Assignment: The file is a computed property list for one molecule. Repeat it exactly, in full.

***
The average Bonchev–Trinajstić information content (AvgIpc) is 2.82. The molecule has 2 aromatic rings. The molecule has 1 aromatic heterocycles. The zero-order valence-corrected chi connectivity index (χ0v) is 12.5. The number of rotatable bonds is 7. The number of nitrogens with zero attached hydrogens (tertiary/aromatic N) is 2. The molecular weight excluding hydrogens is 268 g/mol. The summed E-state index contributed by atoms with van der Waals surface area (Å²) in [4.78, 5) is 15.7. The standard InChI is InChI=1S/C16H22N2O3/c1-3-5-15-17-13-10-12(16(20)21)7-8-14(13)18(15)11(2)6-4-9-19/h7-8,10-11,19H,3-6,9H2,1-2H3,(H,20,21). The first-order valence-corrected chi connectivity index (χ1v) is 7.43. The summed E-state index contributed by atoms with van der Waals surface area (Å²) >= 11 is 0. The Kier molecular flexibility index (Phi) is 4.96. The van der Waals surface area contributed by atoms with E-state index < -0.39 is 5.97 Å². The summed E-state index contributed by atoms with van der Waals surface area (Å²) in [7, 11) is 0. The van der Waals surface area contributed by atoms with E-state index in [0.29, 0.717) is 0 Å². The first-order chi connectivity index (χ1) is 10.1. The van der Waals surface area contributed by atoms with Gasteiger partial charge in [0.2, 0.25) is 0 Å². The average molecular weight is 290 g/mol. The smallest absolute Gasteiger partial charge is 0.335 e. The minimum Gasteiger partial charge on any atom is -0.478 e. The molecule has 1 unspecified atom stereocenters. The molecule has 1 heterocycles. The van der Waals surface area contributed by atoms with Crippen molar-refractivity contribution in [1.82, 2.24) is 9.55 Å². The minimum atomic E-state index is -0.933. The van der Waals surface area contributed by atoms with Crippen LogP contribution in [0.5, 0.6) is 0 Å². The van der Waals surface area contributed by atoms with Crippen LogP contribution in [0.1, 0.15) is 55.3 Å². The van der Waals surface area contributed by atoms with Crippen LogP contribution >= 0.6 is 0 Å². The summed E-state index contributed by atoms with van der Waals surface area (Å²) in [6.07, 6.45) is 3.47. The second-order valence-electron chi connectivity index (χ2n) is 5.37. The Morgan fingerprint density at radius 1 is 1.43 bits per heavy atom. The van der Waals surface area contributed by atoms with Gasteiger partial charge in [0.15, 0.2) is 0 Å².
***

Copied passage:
The average Bonchev–Trinajstić information content (AvgIpc) is 2.82. The molecule has 2 aromatic rings. The molecule has 1 aromatic heterocycles. The zero-order valence-corrected chi connectivity index (χ0v) is 12.5. The number of rotatable bonds is 7. The number of nitrogens with zero attached hydrogens (tertiary/aromatic N) is 2. The molecular weight excluding hydrogens is 268 g/mol. The summed E-state index contributed by atoms with van der Waals surface area (Å²) in [4.78, 5) is 15.7. The standard InChI is InChI=1S/C16H22N2O3/c1-3-5-15-17-13-10-12(16(20)21)7-8-14(13)18(15)11(2)6-4-9-19/h7-8,10-11,19H,3-6,9H2,1-2H3,(H,20,21). The first-order valence-corrected chi connectivity index (χ1v) is 7.43. The summed E-state index contributed by atoms with van der Waals surface area (Å²) >= 11 is 0. The Kier molecular flexibility index (Phi) is 4.96. The van der Waals surface area contributed by atoms with E-state index < -0.39 is 5.97 Å². The summed E-state index contributed by atoms with van der Waals surface area (Å²) in [7, 11) is 0. The van der Waals surface area contributed by atoms with E-state index in [0.29, 0.717) is 0 Å². The first-order chi connectivity index (χ1) is 10.1. The van der Waals surface area contributed by atoms with Gasteiger partial charge in [0.2, 0.25) is 0 Å². The average molecular weight is 290 g/mol. The smallest absolute Gasteiger partial charge is 0.335 e. The minimum Gasteiger partial charge on any atom is -0.478 e. The molecule has 1 unspecified atom stereocenters. The molecule has 1 heterocycles. The van der Waals surface area contributed by atoms with Crippen molar-refractivity contribution in [1.82, 2.24) is 9.55 Å². The minimum atomic E-state index is -0.933. The van der Waals surface area contributed by atoms with Crippen LogP contribution in [0.5, 0.6) is 0 Å². The van der Waals surface area contributed by atoms with Crippen LogP contribution in [0.1, 0.15) is 55.3 Å². The van der Waals surface area contributed by atoms with Crippen LogP contribution >= 0.6 is 0 Å². The summed E-state index contributed by atoms with van der Waals surface area (Å²) in [6.07, 6.45) is 3.47. The second-order valence-electron chi connectivity index (χ2n) is 5.37. The Morgan fingerprint density at radius 1 is 1.43 bits per heavy atom. The van der Waals surface area contributed by atoms with Gasteiger partial charge in [0.15, 0.2) is 0 Å².